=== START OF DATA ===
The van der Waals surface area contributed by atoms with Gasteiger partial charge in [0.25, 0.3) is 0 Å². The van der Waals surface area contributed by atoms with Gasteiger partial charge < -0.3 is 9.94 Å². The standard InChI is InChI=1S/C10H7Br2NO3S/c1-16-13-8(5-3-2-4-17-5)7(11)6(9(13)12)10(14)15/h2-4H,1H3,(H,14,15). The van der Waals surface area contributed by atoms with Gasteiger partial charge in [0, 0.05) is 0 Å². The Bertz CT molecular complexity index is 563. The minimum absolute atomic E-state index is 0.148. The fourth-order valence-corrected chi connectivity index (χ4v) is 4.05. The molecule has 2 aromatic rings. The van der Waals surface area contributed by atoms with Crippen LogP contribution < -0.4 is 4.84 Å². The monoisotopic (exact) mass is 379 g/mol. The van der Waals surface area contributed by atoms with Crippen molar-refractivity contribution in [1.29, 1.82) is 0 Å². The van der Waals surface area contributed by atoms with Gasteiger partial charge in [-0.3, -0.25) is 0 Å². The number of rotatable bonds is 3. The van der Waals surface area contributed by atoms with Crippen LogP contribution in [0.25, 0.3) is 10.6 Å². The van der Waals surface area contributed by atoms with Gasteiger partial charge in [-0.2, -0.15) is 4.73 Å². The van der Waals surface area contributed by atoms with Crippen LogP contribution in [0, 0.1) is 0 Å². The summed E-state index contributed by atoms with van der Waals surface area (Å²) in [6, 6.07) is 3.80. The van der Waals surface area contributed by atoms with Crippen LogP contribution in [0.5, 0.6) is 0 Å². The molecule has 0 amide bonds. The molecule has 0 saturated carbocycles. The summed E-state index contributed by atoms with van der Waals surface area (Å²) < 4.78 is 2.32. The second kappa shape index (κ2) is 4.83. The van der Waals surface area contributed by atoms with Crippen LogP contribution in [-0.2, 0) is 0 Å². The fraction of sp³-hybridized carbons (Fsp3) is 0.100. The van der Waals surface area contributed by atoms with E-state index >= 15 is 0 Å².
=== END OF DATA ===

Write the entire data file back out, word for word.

The van der Waals surface area contributed by atoms with Gasteiger partial charge in [0.25, 0.3) is 0 Å². The van der Waals surface area contributed by atoms with Gasteiger partial charge < -0.3 is 9.94 Å². The standard InChI is InChI=1S/C10H7Br2NO3S/c1-16-13-8(5-3-2-4-17-5)7(11)6(9(13)12)10(14)15/h2-4H,1H3,(H,14,15). The van der Waals surface area contributed by atoms with Gasteiger partial charge in [0, 0.05) is 0 Å². The Bertz CT molecular complexity index is 563. The minimum absolute atomic E-state index is 0.148. The fourth-order valence-corrected chi connectivity index (χ4v) is 4.05. The molecule has 2 aromatic rings. The van der Waals surface area contributed by atoms with Crippen LogP contribution < -0.4 is 4.84 Å². The monoisotopic (exact) mass is 379 g/mol. The van der Waals surface area contributed by atoms with Crippen molar-refractivity contribution in [1.29, 1.82) is 0 Å². The van der Waals surface area contributed by atoms with Gasteiger partial charge in [-0.3, -0.25) is 0 Å². The number of rotatable bonds is 3. The van der Waals surface area contributed by atoms with Crippen LogP contribution in [0.25, 0.3) is 10.6 Å². The van der Waals surface area contributed by atoms with Gasteiger partial charge in [-0.2, -0.15) is 4.73 Å². The van der Waals surface area contributed by atoms with Crippen LogP contribution in [0, 0.1) is 0 Å². The summed E-state index contributed by atoms with van der Waals surface area (Å²) in [6, 6.07) is 3.80. The van der Waals surface area contributed by atoms with Crippen LogP contribution in [0.5, 0.6) is 0 Å². The molecule has 0 amide bonds. The molecule has 0 saturated carbocycles. The summed E-state index contributed by atoms with van der Waals surface area (Å²) < 4.78 is 2.32. The second kappa shape index (κ2) is 4.83. The van der Waals surface area contributed by atoms with Crippen LogP contribution in [-0.2, 0) is 0 Å². The fraction of sp³-hybridized carbons (Fsp3) is 0.100. The van der Waals surface area contributed by atoms with E-state index >= 15 is 0 Å².